Record numbers attend Be Curious showcase
Record numbers of visitors flocked to campus on Saturday for an action-packed Be Curious 2019 programme.
Young visitors enjoying the hands-on Be Curious attractions
More than 1,200 people enjoyed the many and varied displays and exhibitions showcasing some of the world-leading research being undertaken at Leeds.
Initial impressions are there were more children than adults attending what will have most likely been their first taste of university life.
Since the first Be Curious in 2016, more than 1,100 children have visited the event, with the youngest aged just two! And no less than 70% of past visitors have come from Leeds, which together resulted in Be Curious being nominated in the city councils highly coveted Leeds Child Friendly Awards.
And feedback for the 2019 instalment was very positive.
Professor Lisa Roberts, Deputy Vice-Chancellor: Research and Innovation, said: I really enjoyed my time there and did everything from learn a bit of Arabic to try my hand at laparoscopic surgery!
I guess that is the beauty of Be Curious. Everyone taking part was so enthusiastic it was a joy to see and both children and adults alike especially the children, to be honest were immersed in such great activities.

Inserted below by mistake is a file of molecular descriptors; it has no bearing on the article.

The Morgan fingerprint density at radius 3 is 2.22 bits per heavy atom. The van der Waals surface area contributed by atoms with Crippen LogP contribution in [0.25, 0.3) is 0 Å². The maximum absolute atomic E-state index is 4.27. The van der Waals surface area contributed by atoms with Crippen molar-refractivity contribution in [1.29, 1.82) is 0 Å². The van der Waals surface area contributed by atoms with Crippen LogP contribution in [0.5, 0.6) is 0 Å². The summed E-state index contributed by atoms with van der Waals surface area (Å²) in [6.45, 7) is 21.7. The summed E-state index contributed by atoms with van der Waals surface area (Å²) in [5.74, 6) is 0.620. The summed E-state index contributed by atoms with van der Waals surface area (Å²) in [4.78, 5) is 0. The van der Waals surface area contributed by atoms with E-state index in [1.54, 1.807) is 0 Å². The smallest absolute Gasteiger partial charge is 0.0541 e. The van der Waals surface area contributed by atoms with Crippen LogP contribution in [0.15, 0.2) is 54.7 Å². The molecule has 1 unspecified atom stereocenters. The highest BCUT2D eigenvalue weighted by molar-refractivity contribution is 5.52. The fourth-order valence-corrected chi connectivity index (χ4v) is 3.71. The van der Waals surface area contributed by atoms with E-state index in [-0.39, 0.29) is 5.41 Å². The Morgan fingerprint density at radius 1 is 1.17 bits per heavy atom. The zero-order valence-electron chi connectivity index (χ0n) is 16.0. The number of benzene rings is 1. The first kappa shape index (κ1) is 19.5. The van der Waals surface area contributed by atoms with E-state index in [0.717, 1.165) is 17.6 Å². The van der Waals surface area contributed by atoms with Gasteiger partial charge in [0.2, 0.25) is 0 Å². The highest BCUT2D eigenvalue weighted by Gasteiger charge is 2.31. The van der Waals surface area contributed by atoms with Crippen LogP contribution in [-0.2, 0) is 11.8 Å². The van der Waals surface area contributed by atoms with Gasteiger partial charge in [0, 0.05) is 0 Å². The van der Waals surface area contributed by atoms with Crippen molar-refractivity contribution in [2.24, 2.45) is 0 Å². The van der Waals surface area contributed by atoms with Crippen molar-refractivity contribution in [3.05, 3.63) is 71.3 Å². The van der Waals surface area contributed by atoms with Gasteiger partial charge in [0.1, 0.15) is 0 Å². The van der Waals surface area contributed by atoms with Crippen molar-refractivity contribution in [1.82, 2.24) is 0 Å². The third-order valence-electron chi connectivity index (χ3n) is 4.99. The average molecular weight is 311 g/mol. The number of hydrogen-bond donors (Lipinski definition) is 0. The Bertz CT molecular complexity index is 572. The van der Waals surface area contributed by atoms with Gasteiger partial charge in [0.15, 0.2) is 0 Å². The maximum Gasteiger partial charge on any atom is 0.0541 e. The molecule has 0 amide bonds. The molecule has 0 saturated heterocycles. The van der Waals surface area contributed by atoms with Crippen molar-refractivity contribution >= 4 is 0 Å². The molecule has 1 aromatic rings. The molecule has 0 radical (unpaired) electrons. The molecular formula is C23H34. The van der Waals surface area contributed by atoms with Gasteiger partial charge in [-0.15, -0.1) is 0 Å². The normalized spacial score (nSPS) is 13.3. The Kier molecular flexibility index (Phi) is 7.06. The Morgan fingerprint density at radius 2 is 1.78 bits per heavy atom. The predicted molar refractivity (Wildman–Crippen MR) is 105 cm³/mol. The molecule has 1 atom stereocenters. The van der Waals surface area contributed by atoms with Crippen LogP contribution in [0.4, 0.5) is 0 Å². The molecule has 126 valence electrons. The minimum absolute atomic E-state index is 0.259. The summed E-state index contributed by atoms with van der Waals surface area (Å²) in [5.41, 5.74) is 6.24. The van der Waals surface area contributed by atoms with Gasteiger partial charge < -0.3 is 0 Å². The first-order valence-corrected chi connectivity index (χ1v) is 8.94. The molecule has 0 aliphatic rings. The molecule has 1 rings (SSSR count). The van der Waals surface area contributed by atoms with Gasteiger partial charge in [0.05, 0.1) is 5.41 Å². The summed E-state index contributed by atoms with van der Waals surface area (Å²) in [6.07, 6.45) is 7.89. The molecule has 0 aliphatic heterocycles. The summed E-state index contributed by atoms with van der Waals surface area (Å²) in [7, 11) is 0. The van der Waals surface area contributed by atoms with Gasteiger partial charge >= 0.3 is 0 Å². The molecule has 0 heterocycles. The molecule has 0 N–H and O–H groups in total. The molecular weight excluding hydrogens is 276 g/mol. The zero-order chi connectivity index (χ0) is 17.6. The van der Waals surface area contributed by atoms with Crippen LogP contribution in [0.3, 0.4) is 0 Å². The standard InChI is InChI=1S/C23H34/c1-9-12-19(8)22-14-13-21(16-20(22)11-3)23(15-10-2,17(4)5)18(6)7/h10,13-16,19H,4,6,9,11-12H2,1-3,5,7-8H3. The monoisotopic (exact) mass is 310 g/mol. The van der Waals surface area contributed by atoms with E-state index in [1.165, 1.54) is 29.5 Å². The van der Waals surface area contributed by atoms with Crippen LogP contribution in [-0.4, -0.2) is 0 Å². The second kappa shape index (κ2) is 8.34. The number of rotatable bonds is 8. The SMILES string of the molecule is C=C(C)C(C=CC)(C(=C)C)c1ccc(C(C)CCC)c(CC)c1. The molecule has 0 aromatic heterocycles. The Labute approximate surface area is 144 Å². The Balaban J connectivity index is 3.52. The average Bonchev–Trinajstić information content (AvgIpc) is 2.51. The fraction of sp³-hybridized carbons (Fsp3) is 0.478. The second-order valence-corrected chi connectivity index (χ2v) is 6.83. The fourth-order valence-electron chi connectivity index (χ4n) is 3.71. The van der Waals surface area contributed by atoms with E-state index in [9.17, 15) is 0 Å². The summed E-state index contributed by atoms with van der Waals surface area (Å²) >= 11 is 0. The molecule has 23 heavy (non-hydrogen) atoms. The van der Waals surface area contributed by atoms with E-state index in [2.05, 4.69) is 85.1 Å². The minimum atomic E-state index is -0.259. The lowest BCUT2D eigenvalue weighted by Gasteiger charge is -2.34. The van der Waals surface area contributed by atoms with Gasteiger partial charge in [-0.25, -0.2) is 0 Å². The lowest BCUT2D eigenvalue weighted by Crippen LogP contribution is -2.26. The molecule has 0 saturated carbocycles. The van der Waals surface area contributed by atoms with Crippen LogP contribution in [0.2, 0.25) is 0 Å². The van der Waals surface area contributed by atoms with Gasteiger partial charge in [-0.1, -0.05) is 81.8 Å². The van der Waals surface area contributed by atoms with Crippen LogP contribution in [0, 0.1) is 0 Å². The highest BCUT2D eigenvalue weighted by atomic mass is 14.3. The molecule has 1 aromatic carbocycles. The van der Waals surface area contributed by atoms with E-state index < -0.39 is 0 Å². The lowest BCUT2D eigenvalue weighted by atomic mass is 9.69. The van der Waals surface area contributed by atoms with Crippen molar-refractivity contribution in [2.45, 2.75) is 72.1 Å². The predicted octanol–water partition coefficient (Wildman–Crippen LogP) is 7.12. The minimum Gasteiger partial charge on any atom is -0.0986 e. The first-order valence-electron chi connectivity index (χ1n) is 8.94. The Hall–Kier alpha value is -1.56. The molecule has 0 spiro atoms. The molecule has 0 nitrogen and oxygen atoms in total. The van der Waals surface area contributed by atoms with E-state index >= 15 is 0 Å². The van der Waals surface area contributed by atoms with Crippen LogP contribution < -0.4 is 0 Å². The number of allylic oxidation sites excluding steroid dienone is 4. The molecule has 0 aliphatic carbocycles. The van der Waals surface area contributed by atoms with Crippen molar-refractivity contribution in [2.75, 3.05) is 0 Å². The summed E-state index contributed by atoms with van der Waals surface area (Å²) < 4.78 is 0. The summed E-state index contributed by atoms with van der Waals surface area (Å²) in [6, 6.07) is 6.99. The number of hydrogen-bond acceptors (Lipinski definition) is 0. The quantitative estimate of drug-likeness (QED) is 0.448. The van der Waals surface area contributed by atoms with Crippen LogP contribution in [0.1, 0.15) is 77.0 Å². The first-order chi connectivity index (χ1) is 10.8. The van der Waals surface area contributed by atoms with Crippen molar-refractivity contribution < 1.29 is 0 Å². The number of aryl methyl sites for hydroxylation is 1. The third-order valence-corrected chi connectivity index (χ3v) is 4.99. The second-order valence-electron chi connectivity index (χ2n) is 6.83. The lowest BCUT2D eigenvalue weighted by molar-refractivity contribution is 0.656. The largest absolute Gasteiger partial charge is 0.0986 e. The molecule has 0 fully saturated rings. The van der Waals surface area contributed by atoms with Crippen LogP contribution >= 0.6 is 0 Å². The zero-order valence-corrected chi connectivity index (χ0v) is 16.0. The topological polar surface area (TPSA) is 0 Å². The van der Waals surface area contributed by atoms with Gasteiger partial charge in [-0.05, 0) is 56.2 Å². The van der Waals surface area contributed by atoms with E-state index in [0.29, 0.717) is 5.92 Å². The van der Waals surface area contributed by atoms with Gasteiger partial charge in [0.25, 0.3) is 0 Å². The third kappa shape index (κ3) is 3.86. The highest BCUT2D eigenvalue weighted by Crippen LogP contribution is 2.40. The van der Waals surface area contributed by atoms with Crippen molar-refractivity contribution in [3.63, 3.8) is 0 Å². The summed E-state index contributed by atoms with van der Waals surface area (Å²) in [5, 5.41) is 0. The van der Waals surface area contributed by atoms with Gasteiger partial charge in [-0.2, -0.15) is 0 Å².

Sir Alan Langlands, Vice-Chancellor, added: This is a great showpiece for the knowledge, research and opportunities that make the University tick on a day to day basis throughout the year; but bringing it together in such an imaginative and compelling way is much admired and greatly appreciated.
My thanks to everyone, including the many staff who gave up their time to participate with such commitment and enthusiasm.
Other sources of recommendation included friends and family of colleagues, people who had attended past instalments and even the Womens Institute, which advertised the event to members!
It was an early start for the Public Engagement (PE) team that organised the annual entertainment extravaganza, with Dr Charlotte Haigh, Academic Lead for PE with Research, appearing on the Radio Leeds breakfast show at 6.50am to promote the event.
There were lots of things to see and do at Be Curious 2019
Visitors started arriving at 9.30am in a bid to fit in as many activities as possible, with exhibits on dentistry and robotics proving very popular.
More than 40 exciting activities in total were on offer across several locations on campus.
Marty Jopson, resident scientist with the BBCs One Show, proved to be one of the highlights of Be Curious 2019. He performed Invisible Worlds a journey from everyday life, down into the realm of microscopic wonders to a packed audience.
And another hit was the School of Music teaming up with Leeds International Piano Competition to offer craft activities and the rare chance to play a Steinway grand piano. There were also performances by three globally-renowned musicians from the Lang Lang Music Foundation.Posted in: University newsResearch and innovation